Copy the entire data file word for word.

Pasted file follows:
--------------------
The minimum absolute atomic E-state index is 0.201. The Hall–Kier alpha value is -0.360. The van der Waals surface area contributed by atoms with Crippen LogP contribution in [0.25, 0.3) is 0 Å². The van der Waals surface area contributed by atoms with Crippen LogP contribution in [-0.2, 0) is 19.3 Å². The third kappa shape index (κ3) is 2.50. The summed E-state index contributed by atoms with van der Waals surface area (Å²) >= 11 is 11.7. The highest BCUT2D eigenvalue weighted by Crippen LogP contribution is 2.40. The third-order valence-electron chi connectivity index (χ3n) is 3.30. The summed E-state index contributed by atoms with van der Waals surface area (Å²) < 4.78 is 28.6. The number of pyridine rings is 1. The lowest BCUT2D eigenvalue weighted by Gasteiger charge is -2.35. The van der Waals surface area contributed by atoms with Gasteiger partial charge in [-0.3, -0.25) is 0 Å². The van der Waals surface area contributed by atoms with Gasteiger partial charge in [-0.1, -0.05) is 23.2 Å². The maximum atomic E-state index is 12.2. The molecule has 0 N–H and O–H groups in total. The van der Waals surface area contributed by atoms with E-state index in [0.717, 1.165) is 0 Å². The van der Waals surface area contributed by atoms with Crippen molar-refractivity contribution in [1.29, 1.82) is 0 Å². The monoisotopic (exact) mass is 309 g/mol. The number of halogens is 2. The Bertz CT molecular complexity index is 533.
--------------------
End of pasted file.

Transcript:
The minimum absolute atomic E-state index is 0.201. The Hall–Kier alpha value is -0.360. The van der Waals surface area contributed by atoms with Crippen LogP contribution in [0.25, 0.3) is 0 Å². The van der Waals surface area contributed by atoms with Crippen LogP contribution in [-0.2, 0) is 19.3 Å². The third kappa shape index (κ3) is 2.50. The summed E-state index contributed by atoms with van der Waals surface area (Å²) >= 11 is 11.7. The highest BCUT2D eigenvalue weighted by Crippen LogP contribution is 2.40. The third-order valence-electron chi connectivity index (χ3n) is 3.30. The summed E-state index contributed by atoms with van der Waals surface area (Å²) < 4.78 is 28.6. The number of pyridine rings is 1. The lowest BCUT2D eigenvalue weighted by Gasteiger charge is -2.35. The van der Waals surface area contributed by atoms with Gasteiger partial charge in [-0.3, -0.25) is 0 Å². The van der Waals surface area contributed by atoms with Gasteiger partial charge in [-0.1, -0.05) is 23.2 Å². The maximum atomic E-state index is 12.2. The molecule has 0 N–H and O–H groups in total. The van der Waals surface area contributed by atoms with E-state index in [0.717, 1.165) is 0 Å². The van der Waals surface area contributed by atoms with Crippen molar-refractivity contribution in [1.29, 1.82) is 0 Å². The monoisotopic (exact) mass is 309 g/mol. The number of halogens is 2. The Bertz CT molecular complexity index is 533.